Affordability Affects Profitability

According to the Office for National Statistics, over the last 25 years, housing affordability has worsened in every local authority, especially in London and the surrounding areas. In 1997, 89% of local authorities had an affordability ratio of less than five times workers’ earnings, whereas only 7% had this level of affordability in 2022. There are significant differences in affordability across the country and regionally, London continues to have the lowest affordability, while Scotland and Ireland are the most affordable.

Uncertainty around homeowner affordability affects builders in several ways. In an uncertain market, builders increasingly need to offer incentives to attract new homebuyers. Such incentives, including upgrades, price reductions, waived closing costs, or reduced interest rates, affect project profitability. Despite the Government's initiatives to boost development, we expect most developers will be required to continue to adjust prices and offer incentives to improve homebuyer affordability and drive demand. Therefore, we expect builder profitability to remain under pressure.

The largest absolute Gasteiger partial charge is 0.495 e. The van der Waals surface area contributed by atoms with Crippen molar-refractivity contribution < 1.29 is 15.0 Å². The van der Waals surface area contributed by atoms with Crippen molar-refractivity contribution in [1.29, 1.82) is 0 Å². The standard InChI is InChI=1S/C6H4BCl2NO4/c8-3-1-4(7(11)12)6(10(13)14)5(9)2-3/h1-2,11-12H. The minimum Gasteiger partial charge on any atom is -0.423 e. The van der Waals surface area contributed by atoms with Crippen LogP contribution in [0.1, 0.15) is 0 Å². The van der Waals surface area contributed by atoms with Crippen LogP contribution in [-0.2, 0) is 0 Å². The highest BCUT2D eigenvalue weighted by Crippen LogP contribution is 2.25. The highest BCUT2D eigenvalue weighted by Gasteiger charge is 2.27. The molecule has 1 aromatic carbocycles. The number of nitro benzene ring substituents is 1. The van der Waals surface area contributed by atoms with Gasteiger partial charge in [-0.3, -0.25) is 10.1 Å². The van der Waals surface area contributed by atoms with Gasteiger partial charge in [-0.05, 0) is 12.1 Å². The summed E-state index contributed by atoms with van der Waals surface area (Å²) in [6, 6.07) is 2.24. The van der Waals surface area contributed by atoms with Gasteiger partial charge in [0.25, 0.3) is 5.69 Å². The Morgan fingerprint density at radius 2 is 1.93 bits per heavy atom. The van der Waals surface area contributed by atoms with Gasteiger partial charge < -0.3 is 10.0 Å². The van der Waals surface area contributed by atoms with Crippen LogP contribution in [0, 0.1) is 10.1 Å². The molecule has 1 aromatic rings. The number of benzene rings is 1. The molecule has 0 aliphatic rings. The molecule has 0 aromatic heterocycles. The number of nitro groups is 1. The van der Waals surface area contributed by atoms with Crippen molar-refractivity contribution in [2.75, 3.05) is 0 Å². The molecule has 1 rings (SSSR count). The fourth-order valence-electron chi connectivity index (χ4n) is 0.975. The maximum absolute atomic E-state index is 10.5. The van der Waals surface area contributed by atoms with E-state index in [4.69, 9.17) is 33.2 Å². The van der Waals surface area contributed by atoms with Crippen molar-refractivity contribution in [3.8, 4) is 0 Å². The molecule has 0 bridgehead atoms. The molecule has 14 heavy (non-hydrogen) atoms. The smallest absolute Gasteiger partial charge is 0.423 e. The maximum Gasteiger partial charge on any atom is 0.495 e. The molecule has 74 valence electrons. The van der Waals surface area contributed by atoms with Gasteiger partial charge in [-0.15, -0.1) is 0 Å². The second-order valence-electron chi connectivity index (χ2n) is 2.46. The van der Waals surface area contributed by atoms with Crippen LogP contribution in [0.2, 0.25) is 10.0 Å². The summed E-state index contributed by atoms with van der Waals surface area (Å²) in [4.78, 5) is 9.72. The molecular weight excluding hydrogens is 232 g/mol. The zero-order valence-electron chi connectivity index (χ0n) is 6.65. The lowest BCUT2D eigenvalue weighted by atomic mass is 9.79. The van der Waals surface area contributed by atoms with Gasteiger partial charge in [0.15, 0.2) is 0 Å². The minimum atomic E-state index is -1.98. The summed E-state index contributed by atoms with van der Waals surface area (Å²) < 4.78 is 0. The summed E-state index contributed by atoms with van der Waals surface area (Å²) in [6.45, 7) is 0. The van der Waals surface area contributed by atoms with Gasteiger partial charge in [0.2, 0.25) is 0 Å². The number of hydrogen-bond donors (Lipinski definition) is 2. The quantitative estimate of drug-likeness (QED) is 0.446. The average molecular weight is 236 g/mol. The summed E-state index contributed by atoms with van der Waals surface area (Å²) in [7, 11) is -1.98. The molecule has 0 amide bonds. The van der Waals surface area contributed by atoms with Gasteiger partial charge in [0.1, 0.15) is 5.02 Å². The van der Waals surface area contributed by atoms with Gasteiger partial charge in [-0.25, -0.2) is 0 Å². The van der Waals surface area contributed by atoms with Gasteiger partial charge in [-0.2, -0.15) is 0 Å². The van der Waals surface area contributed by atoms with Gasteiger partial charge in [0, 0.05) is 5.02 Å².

The UK Trade Skills Index 2023 report has highlighted the need for 937,000 new recruits by 2032 to bridge the skills gap in the construction and trades industry. Of this, nearly a quarter of a million (244,000) must be qualified apprentices to fill a growing gap. The UK's tight skilled trades market has extended construction timelines, raised costs, and impeded productivity. Solutions to these labour challenges are critical for the homebuilding sector. Looking ahead, we expect construction and financing cost inflation to ease; however, we believe the shortage of skilled labour will continue to hinder development. Until there is significant progress on this front, builders will continue to struggle with their own productivity and that of their trades, which will further extend timelines and could lead to additional labour cost inflation.